October 29, 2015

Lk 13: 31-35

At that very hour some Pharisees came and said to him, “Get away from here, for Herod wants to kill you.” He said to them, “Go and tell that fox for me, ‘Listen, I am casting out demons and performing cures today and tomorrow, and on the third day I finish my work. Yet today, tomorrow, and the next day I must be on my way, because it is impossible for a prophet to be killed outside of Jerusalem.’

Jerusalem, Jerusalem, the city that kills the prophets and stones those who are sent to it! How often have I desired to gather your children together as a hen gathers her brood under her wings, and you were not willing! See, your house is left to you. And I tell you, you will not see me until the time comes when you say, ‘Blessed is the one who comes in the name of the Lord.’”

New Revised Standard Version, copyright 1989, by the National Council of the Churches of Christ in the United States of America. Used by permission. All rights reserved. USCCB approved. http://www.usccb.org/bible/approved-translation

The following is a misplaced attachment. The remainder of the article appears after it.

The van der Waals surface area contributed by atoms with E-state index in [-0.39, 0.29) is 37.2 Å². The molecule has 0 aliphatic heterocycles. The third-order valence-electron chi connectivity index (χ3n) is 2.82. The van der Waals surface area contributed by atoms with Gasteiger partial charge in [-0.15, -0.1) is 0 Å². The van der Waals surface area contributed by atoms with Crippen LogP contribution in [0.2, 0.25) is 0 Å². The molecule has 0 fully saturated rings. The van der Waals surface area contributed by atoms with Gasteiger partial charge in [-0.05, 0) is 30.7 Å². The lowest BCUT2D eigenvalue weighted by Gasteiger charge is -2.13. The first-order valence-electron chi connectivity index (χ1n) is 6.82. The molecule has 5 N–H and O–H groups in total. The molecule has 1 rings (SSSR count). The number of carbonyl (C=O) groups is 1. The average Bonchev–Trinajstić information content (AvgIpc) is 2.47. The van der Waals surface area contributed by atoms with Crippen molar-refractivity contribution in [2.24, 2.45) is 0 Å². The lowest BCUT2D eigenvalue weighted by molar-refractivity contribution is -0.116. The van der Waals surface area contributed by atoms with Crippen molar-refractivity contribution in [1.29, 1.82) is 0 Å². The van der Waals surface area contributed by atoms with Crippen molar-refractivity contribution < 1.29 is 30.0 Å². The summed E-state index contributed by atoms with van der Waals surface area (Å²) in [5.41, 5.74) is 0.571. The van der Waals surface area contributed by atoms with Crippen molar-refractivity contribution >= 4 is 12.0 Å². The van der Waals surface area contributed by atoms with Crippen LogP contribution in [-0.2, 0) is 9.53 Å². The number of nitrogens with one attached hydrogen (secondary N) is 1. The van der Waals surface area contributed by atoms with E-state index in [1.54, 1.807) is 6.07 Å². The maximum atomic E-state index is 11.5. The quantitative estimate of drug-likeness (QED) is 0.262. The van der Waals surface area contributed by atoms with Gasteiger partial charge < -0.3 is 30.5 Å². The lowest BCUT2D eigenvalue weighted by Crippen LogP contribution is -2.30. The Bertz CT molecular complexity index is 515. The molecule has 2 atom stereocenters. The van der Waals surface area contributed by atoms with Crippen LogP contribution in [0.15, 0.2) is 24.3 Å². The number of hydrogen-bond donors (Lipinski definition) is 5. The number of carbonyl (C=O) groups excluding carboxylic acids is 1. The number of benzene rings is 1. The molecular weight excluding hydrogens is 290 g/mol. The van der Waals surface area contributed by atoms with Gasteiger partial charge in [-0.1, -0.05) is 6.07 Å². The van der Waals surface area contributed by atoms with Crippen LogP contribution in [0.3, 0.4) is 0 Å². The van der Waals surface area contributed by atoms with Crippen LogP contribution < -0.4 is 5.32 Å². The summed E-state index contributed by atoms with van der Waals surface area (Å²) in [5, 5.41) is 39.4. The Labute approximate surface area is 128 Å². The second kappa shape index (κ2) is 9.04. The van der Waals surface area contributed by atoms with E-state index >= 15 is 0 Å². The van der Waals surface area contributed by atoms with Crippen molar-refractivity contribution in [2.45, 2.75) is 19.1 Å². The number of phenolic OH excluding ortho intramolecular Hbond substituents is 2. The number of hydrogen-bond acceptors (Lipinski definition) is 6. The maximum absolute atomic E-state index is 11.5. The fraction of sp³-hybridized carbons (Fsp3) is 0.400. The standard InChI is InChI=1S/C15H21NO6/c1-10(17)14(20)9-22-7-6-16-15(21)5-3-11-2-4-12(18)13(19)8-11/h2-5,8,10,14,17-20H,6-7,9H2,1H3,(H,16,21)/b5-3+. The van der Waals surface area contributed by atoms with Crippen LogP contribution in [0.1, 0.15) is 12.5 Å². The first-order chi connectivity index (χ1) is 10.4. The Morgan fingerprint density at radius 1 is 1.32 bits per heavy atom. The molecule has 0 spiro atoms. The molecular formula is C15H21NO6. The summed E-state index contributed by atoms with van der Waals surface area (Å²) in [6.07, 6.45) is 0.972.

Loved Sinners

These readings are evidence for the notion in Ignatian Spirituality that we are “Loved Sinners,”  creatures of God who loves us even when we don’t love or obey God in return.

Paul says that nothing “will be able to separate us from the love of God.”  And Jesus, after being told that Herod wants to put him to death, mourns for Jerusalem, the city where Old Testament prophets had often been killed, saying “How many times I yearned to gather your children together .  .  . but you were unwilling!”  And then Jesus predicts the abandonment, the destruction, of Jerusalem, promising that before that he will come back to the city.  Jesus adds, “You will not see me until the time comes when you say, ‘Blessed is he who comes in the name of the Lord.’” In hindsight, we know Jesus is referring to the first Palm Sunday, when he made his triumphal entry into Jerusalem.